Deep vein thrombosis (DVT) occurs when a blood clot forms in one or more of the deep veins in the body, usually in the legs. Deep vein thrombosis can be serious — and turn serious quickly — because blood clots in the veins can break loose. The clots can then travel through the bloodstream and get stuck in the lungs, blocking blood flow (pulmonary embolism). In November 2022, I had a DVT after pregnancy and C-section — this is my story.
It was a pretty typical Thursday morning. My husband was on a flight to Spokane, WA for the NACA West conference. Since I was home on maternity leave, I’d woken up and fed my daughter like any other morning.
But when I stood up to go wash out the bottle, I couldn’t bend my left leg; it was as though I’d just ran a marathon and my legs were locked up like I had a huge charley horse. I looked down, and my leg was a dusky purple. In a panic, I called my Direct Primary Care doctor at Health Studio KC and then FaceTimed my mom. Both told me to go the emergency room, pronto.
By the time I drove myself to the emergency room at the University of Kansas Medical Center, I couldn’t put weight on my leg or bend it, causing me to barely be able to push the stroller into the emergency room.
After an ultrasound and CT scan, the culprit was found: a blood clot located in a major vein in my pelvis. The room started to spin when I realized the weird left glute and lower back pain I’d felt for a week wasn’t a Pilates problem, it was a massive blood clot that somehow stayed put for a week and hadn’t triggered a pulmonary embolism.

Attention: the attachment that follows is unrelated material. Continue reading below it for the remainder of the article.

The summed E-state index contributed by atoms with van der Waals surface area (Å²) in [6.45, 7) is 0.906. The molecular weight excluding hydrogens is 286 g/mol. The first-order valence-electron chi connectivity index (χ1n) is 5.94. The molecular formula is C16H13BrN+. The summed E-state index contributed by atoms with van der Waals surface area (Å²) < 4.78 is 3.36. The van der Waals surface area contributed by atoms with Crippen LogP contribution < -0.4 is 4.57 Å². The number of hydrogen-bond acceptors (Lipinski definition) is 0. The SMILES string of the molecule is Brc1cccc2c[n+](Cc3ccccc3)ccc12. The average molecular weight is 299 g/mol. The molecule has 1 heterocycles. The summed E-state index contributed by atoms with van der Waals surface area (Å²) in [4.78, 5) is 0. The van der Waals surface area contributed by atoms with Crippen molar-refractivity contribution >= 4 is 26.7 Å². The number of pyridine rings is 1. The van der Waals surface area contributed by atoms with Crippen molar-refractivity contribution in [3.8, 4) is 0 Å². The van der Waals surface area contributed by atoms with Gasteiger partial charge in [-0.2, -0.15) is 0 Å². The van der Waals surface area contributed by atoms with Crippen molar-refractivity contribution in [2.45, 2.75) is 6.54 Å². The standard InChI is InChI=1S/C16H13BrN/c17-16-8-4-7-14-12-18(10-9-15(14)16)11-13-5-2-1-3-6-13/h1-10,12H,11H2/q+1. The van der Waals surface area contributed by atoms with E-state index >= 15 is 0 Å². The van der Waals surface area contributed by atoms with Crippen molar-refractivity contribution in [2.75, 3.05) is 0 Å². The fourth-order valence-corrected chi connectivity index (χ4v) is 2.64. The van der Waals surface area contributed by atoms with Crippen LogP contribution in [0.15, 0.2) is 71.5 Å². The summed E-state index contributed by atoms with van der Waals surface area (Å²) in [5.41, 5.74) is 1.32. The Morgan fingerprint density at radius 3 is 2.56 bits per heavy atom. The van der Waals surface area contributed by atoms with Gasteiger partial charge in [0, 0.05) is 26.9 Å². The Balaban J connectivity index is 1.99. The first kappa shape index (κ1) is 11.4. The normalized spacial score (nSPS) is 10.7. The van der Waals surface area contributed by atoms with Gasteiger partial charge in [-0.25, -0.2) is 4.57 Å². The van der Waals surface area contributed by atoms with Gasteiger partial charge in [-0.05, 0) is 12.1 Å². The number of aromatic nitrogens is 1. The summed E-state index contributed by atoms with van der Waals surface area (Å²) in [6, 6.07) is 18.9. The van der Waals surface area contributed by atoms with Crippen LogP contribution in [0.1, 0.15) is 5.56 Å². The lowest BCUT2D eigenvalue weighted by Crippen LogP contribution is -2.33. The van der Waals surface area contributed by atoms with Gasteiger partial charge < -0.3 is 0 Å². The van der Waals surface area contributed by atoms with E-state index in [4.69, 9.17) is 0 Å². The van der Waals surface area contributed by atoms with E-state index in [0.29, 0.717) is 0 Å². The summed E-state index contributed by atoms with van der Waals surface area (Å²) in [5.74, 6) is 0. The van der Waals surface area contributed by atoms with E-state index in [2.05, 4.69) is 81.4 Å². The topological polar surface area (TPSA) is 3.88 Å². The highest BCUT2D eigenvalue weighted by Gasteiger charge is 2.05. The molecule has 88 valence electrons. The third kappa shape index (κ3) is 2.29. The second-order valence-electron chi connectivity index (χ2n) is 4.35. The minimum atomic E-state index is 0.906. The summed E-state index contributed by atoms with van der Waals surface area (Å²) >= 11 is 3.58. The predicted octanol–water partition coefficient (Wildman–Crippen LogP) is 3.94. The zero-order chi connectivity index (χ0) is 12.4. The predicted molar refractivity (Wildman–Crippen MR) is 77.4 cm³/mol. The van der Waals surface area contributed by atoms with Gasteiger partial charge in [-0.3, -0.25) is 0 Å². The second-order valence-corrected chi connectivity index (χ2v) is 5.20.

Everything turned into a blur after that: my husband did an about-face as soon as he landed in Spokane and flew back to Kansas City. My best friend took the afternoon off of work to come to the hospital and take care of my daughter until my husband returned. I was admitted to the University of Kansas Hospital Center for Advanced Heart Care until I could have surgery the next morning.
The next morning I had a minimally invasive surgery to remove the blood clot called a thrombectomy with Dr. William Poulson, MD (whom I now trust with my life and highly recommend for vascular surgery). I was awake during the procedure, which was largely painless and uncomplicated. After another night in the hospital with a heparin drip, I was discharged from the hospital with a medically-mandated compression sock and Eliquis blood thinner prescription for 3-6 months.
You’re probably wondering: Why had this happened to me at around 2.5 months postpartum? I had five strikes against me: a recent C-section, a recent pregnancy, family history of blood clots, a blood clotting disorder called Factor V Leiden, and I’d recently started taking hormonal birth control. According to WebMD, some of the risk factors for DVT include:
- Recent pregnancy and childbirth
- Hospitalization and surgery
- Estrogen-based medications
- Injury and trauma
- Long periods of immobilization
If there’s one piece of advice I’d give anyone at risk for a DVT, especially women and mothers, it’s to listen to your doctors. I balked when my OBGYN said I shouldn’t take birth control because of the blood clot risk; my logic being that I’d never had an issue before, why would I get a blood clot now? My other nugget of advice is to not ignore a pain in your body: my left glute had bothered me for a week, my left leg for a couple days before I realized something was really wrong.
All in all, the experience taught me a sobering lesson: I am not invincible. My DVT experience tore down the armor and nearly blind arrogance that my 33-year-old body would never betray me in a single morning. I look at my health goals differently now: In 2023, I’ll be focusing less on weight loss and more on overall cardiovascular health and good nutrition.